From a 19-year-old blogger to a 91-year-old restaurateur, these nine culinary icons represent the past, present and future of American cooking.
Culinary Icons at Every Age
© John Kernick
Culinary Icon: Teens
Blogger & Dessert Aficionado
Why She’s Iconic Because she represents her social-media-savvy generation. And because she has the talent and skill to translate her love of desserts into a website, 17andbaking.com, that feels wise beyond its years.
Her Audience “About two years ago, I asked readers to leave their locations with their comments. I still get new responses from people on every continent…except Antarctica.”
Her Indispensable Tool “I’ve learned how to bake without proper tools, but nothing replaces the Microplane for doing things like grating lime zest.”
Recipe: Key Lime Pie with Chocolate-Almond Crust © Eric Wolfinger
Culinary Icon: 20’s
Why He’s Iconic Because his dedication to his era’s hyper-focused, do-it-yourself approach at Flour + Water restaurant in San Francisco has allowed him to master Old World dough-making techniques along with modern innovations.
On Respecting the Past “You know when something isn’t cool, and then it’s cool again? Today, young people want to learn Old World techniques. They’re asking, Why let go of this?”
On Learning From Nonnas “The first time I picked up a rolling pin in front of ladies who’ve made pasta every day for the past 30 years, I was nervous as hell.”
Parsnip Triangoli with Aged Balsamic Vinegar © Ethan Hill
Culinary Icon: 30’s
Why He’s Iconic Because he represents the rise of the modernist chef. And because, at Chicago’s Alinea and Next, he breaks rules and confounds diners’ expectations, all in the name of creating new experiences.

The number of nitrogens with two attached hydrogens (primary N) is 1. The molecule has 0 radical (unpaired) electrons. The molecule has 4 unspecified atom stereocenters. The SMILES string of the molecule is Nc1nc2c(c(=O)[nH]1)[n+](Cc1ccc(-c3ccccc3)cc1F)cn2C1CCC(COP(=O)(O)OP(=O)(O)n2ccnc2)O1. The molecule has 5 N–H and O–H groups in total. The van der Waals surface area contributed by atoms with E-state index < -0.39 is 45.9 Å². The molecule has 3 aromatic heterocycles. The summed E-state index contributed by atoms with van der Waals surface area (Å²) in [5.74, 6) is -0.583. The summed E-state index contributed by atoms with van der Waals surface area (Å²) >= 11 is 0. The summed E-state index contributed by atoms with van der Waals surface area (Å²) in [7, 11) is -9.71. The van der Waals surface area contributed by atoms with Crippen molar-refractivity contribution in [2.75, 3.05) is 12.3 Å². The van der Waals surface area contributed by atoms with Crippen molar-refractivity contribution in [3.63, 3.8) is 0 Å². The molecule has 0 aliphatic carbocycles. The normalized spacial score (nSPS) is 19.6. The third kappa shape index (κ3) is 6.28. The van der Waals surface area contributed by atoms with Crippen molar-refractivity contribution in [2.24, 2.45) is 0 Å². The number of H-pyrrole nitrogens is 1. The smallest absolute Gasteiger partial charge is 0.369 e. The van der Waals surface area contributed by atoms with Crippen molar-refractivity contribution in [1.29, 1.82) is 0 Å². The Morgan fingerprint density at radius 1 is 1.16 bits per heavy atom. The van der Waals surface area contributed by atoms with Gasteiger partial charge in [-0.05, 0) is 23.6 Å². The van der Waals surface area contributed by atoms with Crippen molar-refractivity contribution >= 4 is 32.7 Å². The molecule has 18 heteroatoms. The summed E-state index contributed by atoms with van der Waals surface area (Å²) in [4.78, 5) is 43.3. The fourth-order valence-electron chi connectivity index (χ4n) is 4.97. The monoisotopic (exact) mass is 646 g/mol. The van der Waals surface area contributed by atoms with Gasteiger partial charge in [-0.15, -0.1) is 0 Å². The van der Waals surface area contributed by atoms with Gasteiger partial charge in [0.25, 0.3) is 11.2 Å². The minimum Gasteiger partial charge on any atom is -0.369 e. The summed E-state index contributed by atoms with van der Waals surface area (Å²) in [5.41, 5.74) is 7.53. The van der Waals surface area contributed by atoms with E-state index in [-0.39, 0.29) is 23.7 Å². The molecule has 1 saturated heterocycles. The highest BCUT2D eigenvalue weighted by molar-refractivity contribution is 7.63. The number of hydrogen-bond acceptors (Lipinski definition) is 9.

His Impact “Everybody says molecular gastronomy is dead, but it’s not. Now we’re seeing the trickle-down effect. If I go into a neighborhood restaurant, I see techniques we were using in 2006.”
The One Modernist Ingredient All Home Cooks Should Use “Carrageenan, a seaweed, is in way more foods than you’d ever think. It gives puddings and custards an amazingly silky texture, and unlike gelatin, it sets when it’s hot, so you can make a savory butternut squash panna cotta and serve it warm as a side dish.”
His Latest Culinary Direction “For me, it’s not about technique-driven cuisine anymore. It’s about emotionally driven cuisine. I’m interested in the theatrical aspect of dining; not every plate has to have a foam on it.”
On Continuing Education “My newest restaurant, Next, is like grad school. We change the menu’s theme every three months—Paris 1906, Thailand, Childhood, El Bulli. I’ve been exposed to so many ingredients and techniques, and some of that floats back to Alinea.”
Future Projects “We finally closed on a movie deal; David Dobkin of Wedding Crashers is the director. We’re also working on a TV show about Next. So, for Kyoto, I’d fly there and eat all around, then we would launch the menu at Next.”
Culinary Icon: 40’s
Restaurateur & Television Chef
Why He’s Iconic Because he’s shared his love of grilling and Southwestern foods with millions of people on shows like Iron Chef America and Boy Meets Grill, and at restaurants around the country, including Mesa Grill, Bar Americain and Bobby’s Burger Palace.
Why He’s a Successful TV Chef “I don’t have a ‘TV persona’—I can’t act, so it’s important to be true to who I am.”
On The Start Of His TV Career “When I began working for the Food Network about 17 years ago, it was new and had no money. If you couldn’t get there by subway, you couldn’t be on it.”
What’s Next “I’m going to get in trouble for this, but in New York I would love to reinvent my Southwestern flagship, Mesa Grill, and reopen my Spanish place, Bolo. When I’m sitting in bed late at night, that’s what I think about—reinventing the cuisines that got me where I am.”
Video: Cooking tips from American culinary icon Bobby Flay
Culinary Icon: 50’s
Exemplar of Perfection
Why He’s Iconic Because he is the epitome of the ingenious, detail-obsessed chef. And because he mastered European technique, then showed America its importance to our cuisine at The French Laundry in Napa Valley.
On Getting Better “We used to tear off pieces of painter’s tape to label things. But in 2004, a server cut it with scissors instead. Now we all use scissors—there’s often a way to make an improvement.”